I began working on the commentary for my Weekly Message post, where I post my message from the previous Sunday. While I was preparing the commentary for the post, I found myself running off on a tangent of reflection upon the recent mass shooting.

I wrote these words:

I woke up yesterday morning to the news of the horrendous attack in Las Vegas. I felt many things as I am sure all of you did. I’m tired of waking up to the news. I am absolutely exhausted of waking up to the breaking news – whether it be a mass casualty shooting; terrorism – foreign or domestic; rallies, marches, and protests utilizing violence or aggression. I, for one, am done! I’m burned out on the hatred on display in America and throughout our world! I’m just plain tired of it all; and, you should be, too! And, if you are not tired of it, then wake upbecause you are already asleep! 

The reports of the news out of Las Vegas were disturbing, but I did not realize the extent to which I had grown tired of tragedy, hate, and blatant displays of evil in our nation and in our global community.

I may have been a little more reactionary than responsive with those words, but I do believe they articulate the depth of my frustration and my pain.

My frustration is similar to that as a child learning to tie his shoe – the child knows the shoe is capable of being tied and that she is capable of tying it, only she does not know how a shoe is tied. She works with determination, but grows frustrated as she struggle against her lack of coordination. That’s how I feel about the world right now – we are a child that lacks coordination. And, I’m growing frustrated watching us fail to meet our potential. 

There is pain within me, too. I referred to this in my post this morning. I feel we are a what’s more society. We are a what’s more people. Our searching, possessing, and consuming of more comes with a cost. And, often, the cost is imposed upon others. For one to have more, another must have less. In the most extreme cases, say the mass shooting in Las Vegas, this man’s attempt to acquire more (whatever the hell more looked like to him) required everything to be taken from those who were killed, injured, and attending the festival. We do harm to one another. We are harming one another. And, it is incredibly painful to watch.

My wife asked me, “Ross, do you think the world is coming to and end?” She asks me this question whenever something devastating is reported on the news…I’ve gotten the question a lot over the last year.

I told her, “No!”

My explanation is simple: The nature of humanity has not altered since the beginning of time. Human beings feel, think, and act just as our earliest ancestors. While humanity has become more logical, rational, and enlightened, the nature of the human is still susceptible and influenced by evil. There is an inherent flaw, but it is there by design…

The flaw is a necessary consequence of the greater ability to love.

The ability to love is quite possibly the most baffling thing. Some might object, claiming love is nothing other than an animalistic instinct towards self-preservation. Love may serve that objective, but consider what else the capacity for love offers to humanity.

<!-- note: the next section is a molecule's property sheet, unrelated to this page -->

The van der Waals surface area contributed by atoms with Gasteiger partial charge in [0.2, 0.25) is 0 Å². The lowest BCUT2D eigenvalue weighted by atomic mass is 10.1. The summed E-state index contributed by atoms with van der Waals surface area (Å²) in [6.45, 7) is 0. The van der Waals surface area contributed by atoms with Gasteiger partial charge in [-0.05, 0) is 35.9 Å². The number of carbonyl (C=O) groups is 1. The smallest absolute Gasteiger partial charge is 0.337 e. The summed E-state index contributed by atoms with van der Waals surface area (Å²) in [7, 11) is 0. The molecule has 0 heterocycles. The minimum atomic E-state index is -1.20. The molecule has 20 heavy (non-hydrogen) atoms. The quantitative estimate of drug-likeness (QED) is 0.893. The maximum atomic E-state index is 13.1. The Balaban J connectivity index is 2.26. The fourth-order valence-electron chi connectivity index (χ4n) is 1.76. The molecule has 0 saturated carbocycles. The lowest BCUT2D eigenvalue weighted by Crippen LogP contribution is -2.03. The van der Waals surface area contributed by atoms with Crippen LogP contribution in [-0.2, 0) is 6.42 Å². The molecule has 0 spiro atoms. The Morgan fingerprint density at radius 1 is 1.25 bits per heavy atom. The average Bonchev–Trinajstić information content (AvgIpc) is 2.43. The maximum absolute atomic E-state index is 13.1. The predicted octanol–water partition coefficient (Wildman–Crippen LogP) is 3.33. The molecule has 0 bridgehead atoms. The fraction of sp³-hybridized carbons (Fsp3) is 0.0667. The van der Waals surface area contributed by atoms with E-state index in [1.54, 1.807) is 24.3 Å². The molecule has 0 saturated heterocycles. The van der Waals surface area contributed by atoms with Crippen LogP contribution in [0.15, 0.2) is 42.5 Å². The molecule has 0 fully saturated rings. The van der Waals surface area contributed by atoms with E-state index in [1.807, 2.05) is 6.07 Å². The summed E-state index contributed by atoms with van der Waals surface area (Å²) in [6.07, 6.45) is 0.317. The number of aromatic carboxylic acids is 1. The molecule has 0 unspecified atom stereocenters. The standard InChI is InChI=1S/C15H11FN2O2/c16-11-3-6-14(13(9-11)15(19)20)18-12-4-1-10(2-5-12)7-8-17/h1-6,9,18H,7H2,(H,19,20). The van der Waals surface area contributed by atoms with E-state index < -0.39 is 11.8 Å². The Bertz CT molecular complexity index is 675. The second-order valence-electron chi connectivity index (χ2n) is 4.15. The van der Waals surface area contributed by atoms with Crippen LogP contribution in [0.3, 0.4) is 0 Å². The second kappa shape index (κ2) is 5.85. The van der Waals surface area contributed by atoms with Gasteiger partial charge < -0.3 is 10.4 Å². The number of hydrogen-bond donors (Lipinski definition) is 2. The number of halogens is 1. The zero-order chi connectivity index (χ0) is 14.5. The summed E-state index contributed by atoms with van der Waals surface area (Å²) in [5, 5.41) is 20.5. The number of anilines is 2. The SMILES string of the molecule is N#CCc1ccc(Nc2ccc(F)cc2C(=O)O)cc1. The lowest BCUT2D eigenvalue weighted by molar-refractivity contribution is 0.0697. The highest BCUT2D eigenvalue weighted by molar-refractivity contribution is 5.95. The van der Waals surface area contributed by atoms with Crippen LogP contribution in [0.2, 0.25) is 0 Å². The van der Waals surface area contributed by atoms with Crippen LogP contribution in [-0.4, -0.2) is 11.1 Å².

I believe love enables humanity to know the existence of a supreme being, who I believe to be the One, True God. Discerning the presence of God in the life of God’s creation would rely upon the capacity for God to self-express. God can only be known by way of revelation! And, primarily, the revelation of God, which is seen and felt, is categorically expressed as love. God’s self-expression to humanity is God’s love, which enables humanity to experience the presence and activity of the Creator within the creation.

If humanity inherently possesses the ability to know love, then they by design must also be susceptible to experience the absence of love.

And, if love is an expression of the divine, then the absence of love would disrupt the one’s encounter and, therefore, their experiential knowledge of the divine.

Oppositional forces play a necessary role in this cosmic drama of ours…

Right?

If you have the ability to love; than, what is the absence of love?

Likewise, if the God can be experienced, than what is it when God is rejected?

We live in a world of possibility. It is possible to know the divine through the revelation of God’s love. Equally so, it is possible to know the absence of God, where we have chosen to reject God’s revelation of love.

I do not believe the world is ending. I do not believe I will experience an apocalyptic event in my lifetime. Nor will my sons experience an apocalyptic event in their lifetime. Rather, like our fathers before us, my sons and I will both continue to experience the world’s susceptibility for evil. Trusting the world’s susceptibility for evil is a reminder that we exist in a reality where love is felt as an expression of the presence and activity of God.

An important distinction must be made, especially if one intends to rear children within our world – The world is not evil; rather, evil is in the world.

My sons will continue to grow and live in this world. The fear I hear expressed by many people is what will this world be like for our children? or, is it fair or good to bring a child into this world? In faith, I profess it is good to bring children into our twisted and broken world. I hold this position, because I have encountered God and God’s unique love for us in this world. I have discovered the life and resurrection of God’s son, Jesus Christ, which has done more to reveal the authoritative power of God’s love for me and every other vessel blessed to receive the breath of God.